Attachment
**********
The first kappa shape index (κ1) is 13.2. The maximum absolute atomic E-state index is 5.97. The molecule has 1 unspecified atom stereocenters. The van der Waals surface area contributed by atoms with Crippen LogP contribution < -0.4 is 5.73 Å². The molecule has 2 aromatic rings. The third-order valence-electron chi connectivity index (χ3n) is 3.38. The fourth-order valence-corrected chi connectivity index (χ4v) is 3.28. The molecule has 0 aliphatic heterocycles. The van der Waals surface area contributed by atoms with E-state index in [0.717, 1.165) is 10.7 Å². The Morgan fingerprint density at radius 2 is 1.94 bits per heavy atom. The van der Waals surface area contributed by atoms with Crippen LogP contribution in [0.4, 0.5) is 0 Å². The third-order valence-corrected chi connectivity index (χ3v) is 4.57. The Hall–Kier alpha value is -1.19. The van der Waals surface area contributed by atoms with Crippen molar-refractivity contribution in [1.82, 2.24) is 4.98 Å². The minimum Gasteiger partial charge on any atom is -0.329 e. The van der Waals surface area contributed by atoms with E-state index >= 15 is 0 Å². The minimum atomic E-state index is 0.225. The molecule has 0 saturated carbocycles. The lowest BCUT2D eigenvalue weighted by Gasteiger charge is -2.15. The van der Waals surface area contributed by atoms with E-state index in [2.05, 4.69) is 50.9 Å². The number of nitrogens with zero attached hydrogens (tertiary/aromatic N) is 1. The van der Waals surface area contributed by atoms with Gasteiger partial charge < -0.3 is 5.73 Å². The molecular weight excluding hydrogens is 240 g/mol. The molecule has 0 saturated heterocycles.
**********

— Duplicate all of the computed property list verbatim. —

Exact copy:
The first kappa shape index (κ1) is 13.2. The maximum absolute atomic E-state index is 5.97. The molecule has 1 unspecified atom stereocenters. The van der Waals surface area contributed by atoms with Crippen LogP contribution < -0.4 is 5.73 Å². The molecule has 2 aromatic rings. The third-order valence-electron chi connectivity index (χ3n) is 3.38. The fourth-order valence-corrected chi connectivity index (χ4v) is 3.28. The molecule has 0 aliphatic heterocycles. The van der Waals surface area contributed by atoms with E-state index in [0.717, 1.165) is 10.7 Å². The Morgan fingerprint density at radius 2 is 1.94 bits per heavy atom. The van der Waals surface area contributed by atoms with Crippen LogP contribution in [0.4, 0.5) is 0 Å². The third-order valence-corrected chi connectivity index (χ3v) is 4.57. The Hall–Kier alpha value is -1.19. The van der Waals surface area contributed by atoms with Crippen molar-refractivity contribution in [1.82, 2.24) is 4.98 Å². The minimum Gasteiger partial charge on any atom is -0.329 e. The van der Waals surface area contributed by atoms with E-state index >= 15 is 0 Å². The minimum atomic E-state index is 0.225. The molecule has 0 saturated carbocycles. The lowest BCUT2D eigenvalue weighted by Gasteiger charge is -2.15. The van der Waals surface area contributed by atoms with E-state index in [2.05, 4.69) is 50.9 Å². The number of nitrogens with zero attached hydrogens (tertiary/aromatic N) is 1. The van der Waals surface area contributed by atoms with Gasteiger partial charge < -0.3 is 5.73 Å². The molecular weight excluding hydrogens is 240 g/mol. The molecule has 0 saturated heterocycles.